Why do you drink?
Is one reason the cancer-fighting antioxidants or heart-healthy properties of your habitual evening glass of red wine? Or because you’ve heard that fermented food and drink supports the “good bacteria” in our guts? And hasn’t there been some news about how moderate drinking and social time with friends helps us shed stress and live longer?
“I shudder every time I hear those things,” says Carol Colleran, author of Aging and Addiction. Positive health claims make it too easy to slide into, and be blind, to a developing pattern of alcohol abuse, she says.
Two Triggers for Boomers
The particular risks of alcoholism for those over 50 go beyond family, work and financial pressures, as well as beyond self-medicating for aches and pains, Colleran says. There’s often a much deeper issue that triggers the trap of addiction: A sense of lost meaning or purpose in life.
Colleran is a former chemical dependency counselor for the Minnesota-based Hazelden treatment centers and the recently-retired director of Florida’s Hanley Center for Older Adult Recovery. She has listened to many older retirees who are addicted and heard a common theme. “They told me over and over and over, ‘I lost my sense of purpose. Nobody asked me questions anymore,’” says Colleran.
In addicted boomers, she hears the beginnings of that loss. “They say, ‘I’m looking for my sense of purpose,’” Colleran says.
Dr. Marvin Seppala, chief medical officer for Hazelden, says people facing a newly empty nest or entering retirement can be at higher risk for alcoholism, not necessarily because of the emotions in those situations, but because a change of routine can be a catalyst.
A Faster Slide After Retirement
“The average length of time from onset of regular alcohol use to alcoholism is about 10 years,” Seppala says. But that changes after retirement, when someone who had a highly structured life or avoided drinking for work or family reasons might suddenly and dramatically change drinking habits. “Alcoholism can rapidly advance in that group,” notes Seppala.
(MORE: Beating Alcohol Addiction in Midlife)
“We usually assume, but can’t prove … that they probably had the genetic risk all along and weren’t really in a situation that allowed it to expose itself,” Seppala adds. “It’s in that group where you might see that they started to drink red wine because of the health benefit and all of a sudden, they’re not just drinking one or two glasses of wine a day.”
The Definition of 'A Drink'
One or two glasses of wine in the evening sounds pretty harmless, right? But if that’s a daily occurrence, especially if you’re a woman, Seppala wants to help you recalibrate your perceptions.
“Let’s say you have two glasses of wine a day,” he says. You’re at 14 a week, “so you’ve doubled what [the National Institute of Alcohol Abuse and Alcoholism] is suggesting is low-risk drinking. That’s pretty significant.” (Assess your own risk level by taking the quiz at the NIAAA’s Rethinking Drinking website.)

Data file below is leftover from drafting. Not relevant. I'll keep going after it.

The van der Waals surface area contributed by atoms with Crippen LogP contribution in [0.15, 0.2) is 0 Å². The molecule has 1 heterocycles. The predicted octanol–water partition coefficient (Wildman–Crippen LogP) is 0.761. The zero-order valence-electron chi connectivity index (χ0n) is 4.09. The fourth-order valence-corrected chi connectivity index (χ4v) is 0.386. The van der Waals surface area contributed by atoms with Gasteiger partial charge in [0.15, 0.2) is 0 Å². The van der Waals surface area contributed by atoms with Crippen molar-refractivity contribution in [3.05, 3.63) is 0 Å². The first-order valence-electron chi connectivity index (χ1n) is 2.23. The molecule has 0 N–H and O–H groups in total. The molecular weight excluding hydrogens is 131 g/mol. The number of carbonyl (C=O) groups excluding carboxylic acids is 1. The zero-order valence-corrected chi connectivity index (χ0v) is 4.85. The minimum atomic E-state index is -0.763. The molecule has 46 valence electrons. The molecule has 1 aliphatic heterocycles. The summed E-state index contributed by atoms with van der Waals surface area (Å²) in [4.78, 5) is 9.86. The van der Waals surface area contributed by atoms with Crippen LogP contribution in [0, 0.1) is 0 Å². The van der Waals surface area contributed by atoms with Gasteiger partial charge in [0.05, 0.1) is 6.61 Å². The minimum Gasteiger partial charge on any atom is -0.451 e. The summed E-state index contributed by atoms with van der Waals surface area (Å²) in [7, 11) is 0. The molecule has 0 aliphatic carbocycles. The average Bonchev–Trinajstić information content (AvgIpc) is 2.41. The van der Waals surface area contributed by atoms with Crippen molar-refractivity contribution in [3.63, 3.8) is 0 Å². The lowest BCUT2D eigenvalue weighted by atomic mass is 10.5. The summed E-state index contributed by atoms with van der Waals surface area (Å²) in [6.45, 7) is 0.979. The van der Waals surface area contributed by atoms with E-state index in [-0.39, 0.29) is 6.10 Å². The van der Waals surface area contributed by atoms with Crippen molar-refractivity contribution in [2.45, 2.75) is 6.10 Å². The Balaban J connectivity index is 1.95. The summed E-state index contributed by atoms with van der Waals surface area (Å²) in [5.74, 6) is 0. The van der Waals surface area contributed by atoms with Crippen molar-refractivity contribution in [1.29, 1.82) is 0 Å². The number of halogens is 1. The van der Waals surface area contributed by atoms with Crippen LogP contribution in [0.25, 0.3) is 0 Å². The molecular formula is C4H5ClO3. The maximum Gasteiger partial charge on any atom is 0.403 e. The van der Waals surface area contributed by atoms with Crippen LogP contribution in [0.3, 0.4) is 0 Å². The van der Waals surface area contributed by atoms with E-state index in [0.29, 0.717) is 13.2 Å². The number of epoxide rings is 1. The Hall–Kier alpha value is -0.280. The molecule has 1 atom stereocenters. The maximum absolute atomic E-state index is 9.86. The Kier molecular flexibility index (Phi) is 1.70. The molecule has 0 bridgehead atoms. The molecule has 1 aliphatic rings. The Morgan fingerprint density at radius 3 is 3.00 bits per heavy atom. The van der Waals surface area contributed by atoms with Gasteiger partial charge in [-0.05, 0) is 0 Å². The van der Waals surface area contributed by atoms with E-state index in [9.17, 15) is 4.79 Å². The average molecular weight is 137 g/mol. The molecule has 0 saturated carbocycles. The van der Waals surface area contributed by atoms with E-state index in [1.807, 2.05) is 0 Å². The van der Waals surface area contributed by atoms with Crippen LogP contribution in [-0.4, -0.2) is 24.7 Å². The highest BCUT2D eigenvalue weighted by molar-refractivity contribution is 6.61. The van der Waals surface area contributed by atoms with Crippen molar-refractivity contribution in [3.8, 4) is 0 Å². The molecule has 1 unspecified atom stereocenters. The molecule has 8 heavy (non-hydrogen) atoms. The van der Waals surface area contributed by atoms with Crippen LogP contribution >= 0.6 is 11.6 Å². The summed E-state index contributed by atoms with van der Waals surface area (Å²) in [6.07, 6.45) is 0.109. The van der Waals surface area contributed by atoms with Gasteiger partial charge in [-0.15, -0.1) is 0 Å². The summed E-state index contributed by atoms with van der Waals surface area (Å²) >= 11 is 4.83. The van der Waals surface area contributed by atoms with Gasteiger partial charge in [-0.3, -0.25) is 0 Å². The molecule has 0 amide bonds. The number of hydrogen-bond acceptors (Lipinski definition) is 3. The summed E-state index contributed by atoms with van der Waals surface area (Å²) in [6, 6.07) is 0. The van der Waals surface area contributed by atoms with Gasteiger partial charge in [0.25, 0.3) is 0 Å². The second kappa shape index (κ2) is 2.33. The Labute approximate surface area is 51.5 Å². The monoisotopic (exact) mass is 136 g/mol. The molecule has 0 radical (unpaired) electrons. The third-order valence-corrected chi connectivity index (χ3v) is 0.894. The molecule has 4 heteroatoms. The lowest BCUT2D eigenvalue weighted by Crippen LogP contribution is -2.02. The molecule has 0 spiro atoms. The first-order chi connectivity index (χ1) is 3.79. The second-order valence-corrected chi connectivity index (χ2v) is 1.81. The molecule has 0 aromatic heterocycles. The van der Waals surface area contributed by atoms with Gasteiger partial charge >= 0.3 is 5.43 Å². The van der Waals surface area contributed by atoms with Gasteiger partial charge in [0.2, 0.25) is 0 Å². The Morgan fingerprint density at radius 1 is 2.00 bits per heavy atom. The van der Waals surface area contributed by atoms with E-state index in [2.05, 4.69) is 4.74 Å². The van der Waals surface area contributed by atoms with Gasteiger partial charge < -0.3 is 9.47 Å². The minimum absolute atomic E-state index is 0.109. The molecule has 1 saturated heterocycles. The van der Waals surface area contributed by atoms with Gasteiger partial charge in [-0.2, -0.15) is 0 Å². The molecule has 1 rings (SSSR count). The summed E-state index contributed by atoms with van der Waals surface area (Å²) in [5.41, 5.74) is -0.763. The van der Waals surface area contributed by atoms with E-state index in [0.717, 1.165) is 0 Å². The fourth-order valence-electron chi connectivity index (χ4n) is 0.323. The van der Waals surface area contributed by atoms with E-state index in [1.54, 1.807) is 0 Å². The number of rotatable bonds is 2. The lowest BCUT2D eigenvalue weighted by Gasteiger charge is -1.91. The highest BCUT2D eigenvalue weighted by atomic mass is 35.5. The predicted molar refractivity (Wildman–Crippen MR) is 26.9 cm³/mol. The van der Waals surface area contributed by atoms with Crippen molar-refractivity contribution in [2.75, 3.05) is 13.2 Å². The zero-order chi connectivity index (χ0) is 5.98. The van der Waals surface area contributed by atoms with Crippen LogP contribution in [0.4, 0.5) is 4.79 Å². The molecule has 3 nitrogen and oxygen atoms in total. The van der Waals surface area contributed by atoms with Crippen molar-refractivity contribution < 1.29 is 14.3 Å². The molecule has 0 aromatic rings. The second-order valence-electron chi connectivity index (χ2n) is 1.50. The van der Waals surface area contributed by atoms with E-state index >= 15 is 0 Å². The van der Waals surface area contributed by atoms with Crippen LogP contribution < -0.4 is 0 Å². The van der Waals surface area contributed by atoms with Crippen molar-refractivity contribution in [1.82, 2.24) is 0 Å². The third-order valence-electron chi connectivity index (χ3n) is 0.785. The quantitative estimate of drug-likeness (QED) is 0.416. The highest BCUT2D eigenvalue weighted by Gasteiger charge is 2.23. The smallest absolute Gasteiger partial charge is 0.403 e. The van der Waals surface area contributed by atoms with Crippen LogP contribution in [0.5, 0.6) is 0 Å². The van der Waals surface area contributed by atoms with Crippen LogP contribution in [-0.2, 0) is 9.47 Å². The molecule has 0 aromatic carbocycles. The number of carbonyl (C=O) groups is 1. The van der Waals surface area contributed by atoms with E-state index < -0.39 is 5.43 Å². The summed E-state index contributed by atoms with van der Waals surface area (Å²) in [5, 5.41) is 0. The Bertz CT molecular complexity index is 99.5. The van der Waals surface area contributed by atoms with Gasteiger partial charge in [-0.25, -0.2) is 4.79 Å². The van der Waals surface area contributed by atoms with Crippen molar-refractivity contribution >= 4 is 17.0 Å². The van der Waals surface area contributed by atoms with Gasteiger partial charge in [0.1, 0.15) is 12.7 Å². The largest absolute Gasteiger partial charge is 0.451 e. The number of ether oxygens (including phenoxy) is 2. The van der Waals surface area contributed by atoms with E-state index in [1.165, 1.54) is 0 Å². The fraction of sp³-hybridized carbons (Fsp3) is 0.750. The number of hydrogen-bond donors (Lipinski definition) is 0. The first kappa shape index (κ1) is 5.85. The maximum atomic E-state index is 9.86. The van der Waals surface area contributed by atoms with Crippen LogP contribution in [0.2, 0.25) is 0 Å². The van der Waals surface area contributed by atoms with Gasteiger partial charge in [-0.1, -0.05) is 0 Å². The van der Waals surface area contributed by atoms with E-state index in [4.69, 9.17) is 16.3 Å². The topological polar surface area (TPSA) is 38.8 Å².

No more than three drinks a day and no more than seven a week is what the NIAAA calls low-risk for women of any age and men at or over 65 years old.
And “a drink” is smaller than you think. With wine, it’s five ounces, less than half the 12 ounces a typical can of soda holds. If you’re pouring more than that, or repeatedly topping off your glass, your "one drink" is two or more.
“The downside of that from a medical standpoint has been shown to be much more significant than the upside of the potential health benefits,” Seppala says, naming increased cancer risk, damage to the heart, hypertension and stroke risks and many others, including all kinds of accidents.
“As we age, we get more sensitive to the effects of alcohol, so the same amount is going to cause more intoxication than we would have experienced when we were younger,” Seppala says. And any amount of alcohol kills brain cells. Alcohol-induced dementia is “very common actually, and not discussed much.”
Raise Awareness Before Raising a Toast
The Rethinking Drinking site has a list of tips for drinking less and being more aware of what you do drink. A few to get you started:
- Always measure and count what you drink at home. Away from home, say no thanks if someone offers to top off your partially-empty glass.
- Record what you drink daily and weekly. Add each drink to the tally — on a notepad, on your smartphone, or wherever — before you drink it so you can see when to slow down.
- Plan days of the week when you won’t drink.
- Say a quick, polite, firm "no thanks" when someone offers a drink you feel you shouldn’t have. The longer the offer hangs there unresolved, the more likely you are to give in. There’s a practice module on how to “build your drink refusal skills” on the Rethinking Drinking website.
Denise Logeland is a longtime business writer and editor whose beats have included the health care industry and financing for medical technology start-ups.
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